To keep cells proliferating in culture, when the colonies are near confluence the non-adherent cells are discarded and an enzyme, such as trypsin, is used to remove the MSCs from the plastic surface. They are then re-plated in a similar flask and the media changed, a process known as a "passage." Most MSCs in culture are grown to the second to the fifth passage, as some studies have shown reduced differentiation and a higher chance of genetic rearrangement and aberrations if MSCs are grown for protracted periods in culture (see Figure 1). (10,12) Note that the percentage of adherent cells vs. non-adherent cells increases with each passage, with most labs considering a "pure" MSC population being obtained after approximately the second passage.
Models of MSC-based Orthopedic Repair
Some of the earliest models of cartilage repair used autologous, cultured chondrocytes. However, the complications of using chondrocytes for cartilage repair include hypertrophy, graft failure, long culture times, and the invasiveness of the implant procedure. (13) Since MSCs are multi-potent, animal models of cartilage healing using MSCs started to appear in the literature in the early 1990s. (14) In many of these studies, an osteochondral defect (OCD) is created experimentally, and the MSCs are implanted into the lesion, usually in a hydrogel or other carrier. Repair of the defect occurs over weeks to months. (1) The cartilage produced by these cells is very much like native hyaline cartilage, but subtle differences have been observed. (15)
Repair of the knee meniscus is a potential use for MSC-based interventions. The challenge in repairing the meniscus is largely the poor blood supply of the inner two-thirds (white zone) of the structure versus the excellent blood supply of the outer third (red zone). (16) Interestingly, Izuta et al. demonstrated that cultured MSCs may be able to overcome this problem of poor repair in the avascular zone. His group was able to demonstrate meniscus repair in the white zone when MSCs were transplanted into this area using a fibrin matrix. (17) Of note, Agung reported a murine model of intra-articular injection after acute injury of multiple knee structures, including the meniscus. This model established that for blind intra-articular injection (rather than the local adherent model proposed by Koga), the likelihood of finding cells in the meniscus was related to the number injected. (18) For example, at a dose of 106 MSCs, none were found in the injured meniscus, but at a dose of 107 cells, MSCs were generally found in this area. This may fit with Koga's hypothesis, as a higher number of cells injected into the joint would make it more likely that cells would be able to attach at the site in need of repair. Horie described that synovial-derived MSCs, injected into massive rat meniscus tears, were able to differentiate and repair meniscal tissue. (19) Interestingly, Horie also demonstrated that these cells did not migrate out of the knee to distant organs. Finally, Yamasaki has taken a different approach, freezing the meniscus repeatedly to kill the living cells and then reseeding it with cultured MSCs, validating the ability to repopulate the meniscus with good biomechanical properties approximating the normal meniscus. (20)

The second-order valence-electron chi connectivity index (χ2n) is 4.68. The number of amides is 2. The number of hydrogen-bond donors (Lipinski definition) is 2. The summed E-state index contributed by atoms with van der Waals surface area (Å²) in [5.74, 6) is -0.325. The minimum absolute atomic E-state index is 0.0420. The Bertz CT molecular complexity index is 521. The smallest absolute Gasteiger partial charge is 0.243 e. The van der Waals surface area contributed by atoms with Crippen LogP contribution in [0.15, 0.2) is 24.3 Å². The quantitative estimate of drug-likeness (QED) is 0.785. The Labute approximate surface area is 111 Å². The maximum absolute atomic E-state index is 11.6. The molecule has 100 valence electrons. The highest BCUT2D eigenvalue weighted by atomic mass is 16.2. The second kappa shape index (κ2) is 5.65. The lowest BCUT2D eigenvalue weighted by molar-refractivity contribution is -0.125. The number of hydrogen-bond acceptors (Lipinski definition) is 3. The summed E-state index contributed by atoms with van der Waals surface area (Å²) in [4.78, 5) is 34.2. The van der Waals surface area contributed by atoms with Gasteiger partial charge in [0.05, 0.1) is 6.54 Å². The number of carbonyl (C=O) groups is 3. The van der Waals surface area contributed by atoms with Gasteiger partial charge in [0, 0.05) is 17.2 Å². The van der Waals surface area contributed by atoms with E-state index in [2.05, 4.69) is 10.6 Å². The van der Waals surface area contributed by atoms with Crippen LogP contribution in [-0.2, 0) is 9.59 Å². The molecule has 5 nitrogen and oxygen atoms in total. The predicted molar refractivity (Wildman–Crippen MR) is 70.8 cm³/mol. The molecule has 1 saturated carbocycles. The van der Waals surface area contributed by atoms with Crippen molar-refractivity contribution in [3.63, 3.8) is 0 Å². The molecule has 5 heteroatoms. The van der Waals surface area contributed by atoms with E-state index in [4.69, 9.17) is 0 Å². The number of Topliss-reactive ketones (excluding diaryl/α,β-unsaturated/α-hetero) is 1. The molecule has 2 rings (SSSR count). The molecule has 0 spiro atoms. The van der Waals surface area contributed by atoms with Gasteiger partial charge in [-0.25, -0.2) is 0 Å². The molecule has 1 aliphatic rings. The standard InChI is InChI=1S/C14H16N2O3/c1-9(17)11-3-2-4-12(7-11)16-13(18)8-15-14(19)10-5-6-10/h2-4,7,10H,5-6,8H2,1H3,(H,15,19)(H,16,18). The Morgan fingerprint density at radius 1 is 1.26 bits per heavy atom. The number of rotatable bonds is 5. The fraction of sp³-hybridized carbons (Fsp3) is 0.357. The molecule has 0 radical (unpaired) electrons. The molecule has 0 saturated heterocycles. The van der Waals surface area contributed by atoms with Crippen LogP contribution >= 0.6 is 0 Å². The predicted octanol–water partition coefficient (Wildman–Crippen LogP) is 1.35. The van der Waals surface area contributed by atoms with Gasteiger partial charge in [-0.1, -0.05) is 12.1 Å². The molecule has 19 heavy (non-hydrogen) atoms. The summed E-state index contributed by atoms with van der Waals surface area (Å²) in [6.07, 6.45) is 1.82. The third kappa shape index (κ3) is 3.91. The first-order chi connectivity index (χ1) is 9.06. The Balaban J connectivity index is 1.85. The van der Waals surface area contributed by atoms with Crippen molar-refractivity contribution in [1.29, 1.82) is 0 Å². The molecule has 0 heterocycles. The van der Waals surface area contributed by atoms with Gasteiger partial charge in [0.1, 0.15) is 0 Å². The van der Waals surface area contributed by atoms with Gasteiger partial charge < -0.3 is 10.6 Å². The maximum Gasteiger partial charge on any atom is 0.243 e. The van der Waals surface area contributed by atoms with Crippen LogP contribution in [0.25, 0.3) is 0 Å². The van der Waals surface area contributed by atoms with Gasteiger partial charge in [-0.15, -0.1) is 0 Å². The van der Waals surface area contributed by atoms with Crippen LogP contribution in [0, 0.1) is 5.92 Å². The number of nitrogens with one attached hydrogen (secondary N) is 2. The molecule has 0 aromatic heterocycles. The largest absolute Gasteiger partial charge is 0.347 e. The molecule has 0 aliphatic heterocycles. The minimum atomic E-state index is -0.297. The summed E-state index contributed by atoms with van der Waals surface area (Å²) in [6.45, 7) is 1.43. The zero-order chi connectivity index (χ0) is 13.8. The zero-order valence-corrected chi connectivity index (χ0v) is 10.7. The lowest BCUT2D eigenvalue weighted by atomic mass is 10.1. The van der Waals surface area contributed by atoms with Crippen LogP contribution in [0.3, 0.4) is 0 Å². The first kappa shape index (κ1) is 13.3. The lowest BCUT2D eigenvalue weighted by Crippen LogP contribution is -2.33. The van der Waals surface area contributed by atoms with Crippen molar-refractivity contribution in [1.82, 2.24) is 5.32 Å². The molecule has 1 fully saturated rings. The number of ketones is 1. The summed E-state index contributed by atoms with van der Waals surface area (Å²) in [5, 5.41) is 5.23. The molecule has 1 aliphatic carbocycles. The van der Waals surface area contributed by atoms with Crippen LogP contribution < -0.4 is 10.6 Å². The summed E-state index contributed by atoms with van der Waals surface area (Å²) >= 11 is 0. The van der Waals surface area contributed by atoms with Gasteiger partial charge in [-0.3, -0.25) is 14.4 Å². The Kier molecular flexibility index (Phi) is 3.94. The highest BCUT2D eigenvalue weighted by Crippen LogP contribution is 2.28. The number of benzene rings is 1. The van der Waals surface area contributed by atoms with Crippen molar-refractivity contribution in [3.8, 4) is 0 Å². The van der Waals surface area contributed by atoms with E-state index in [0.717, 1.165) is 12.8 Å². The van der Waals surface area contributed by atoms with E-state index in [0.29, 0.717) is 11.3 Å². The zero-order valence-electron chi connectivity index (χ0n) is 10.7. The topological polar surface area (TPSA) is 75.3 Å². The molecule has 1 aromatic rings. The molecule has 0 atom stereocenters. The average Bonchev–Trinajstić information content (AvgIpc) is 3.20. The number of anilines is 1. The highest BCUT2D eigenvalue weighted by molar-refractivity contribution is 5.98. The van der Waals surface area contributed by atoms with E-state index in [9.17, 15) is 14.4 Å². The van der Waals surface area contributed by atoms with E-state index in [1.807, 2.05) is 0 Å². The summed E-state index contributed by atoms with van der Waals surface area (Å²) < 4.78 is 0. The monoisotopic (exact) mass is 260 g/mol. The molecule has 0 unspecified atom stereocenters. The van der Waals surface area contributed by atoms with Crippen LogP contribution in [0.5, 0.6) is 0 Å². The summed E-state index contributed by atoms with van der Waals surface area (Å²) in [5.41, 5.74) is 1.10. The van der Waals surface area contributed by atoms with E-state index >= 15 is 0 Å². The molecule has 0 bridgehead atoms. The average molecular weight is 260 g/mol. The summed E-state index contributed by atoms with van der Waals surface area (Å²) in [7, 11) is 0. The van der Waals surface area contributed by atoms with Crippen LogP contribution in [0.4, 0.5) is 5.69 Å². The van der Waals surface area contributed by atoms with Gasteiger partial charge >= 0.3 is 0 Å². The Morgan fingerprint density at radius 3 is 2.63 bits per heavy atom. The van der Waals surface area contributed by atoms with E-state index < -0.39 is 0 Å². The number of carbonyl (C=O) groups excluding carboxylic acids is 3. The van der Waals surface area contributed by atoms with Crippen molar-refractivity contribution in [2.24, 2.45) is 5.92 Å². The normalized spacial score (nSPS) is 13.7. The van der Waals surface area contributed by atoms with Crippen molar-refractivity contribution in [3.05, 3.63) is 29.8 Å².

[FIGURE 1 OMITTED]
Delivery of MSCs to the Lesion
Delivery of cells into a joint to treat musculoskeletal injuries could take two routes, used daily in clinical practice: percutaneous injections and arthroscopic placement. Injection of MSCs into a hydrodynamically confined space, such as by infiltration into soft tissues, is likely to result in MSCs' remaining at the injection site. However, injecting into a large joint presents some challenges, as multiple animal models have shown that cells may or may not home to the damaged areas. (18) Since MSCs have been shown to act through local attachment to the damaged site, data presented by Koga, showing that MSCs dripped on a lesion produce better repair, are encouraging as a model for injection (i.e. slow injection onto a lesion). (21) Other injection-based methods may involve using MSCs tagged with ferrous nanoparticles and/or magnetic fields to encourage attachment to the damaged site. (22) Finally, since MSCs are capable of chemotaxis, placing certain growth factors on the injured tissue may result in more MSCs accumulating at the target site. (23)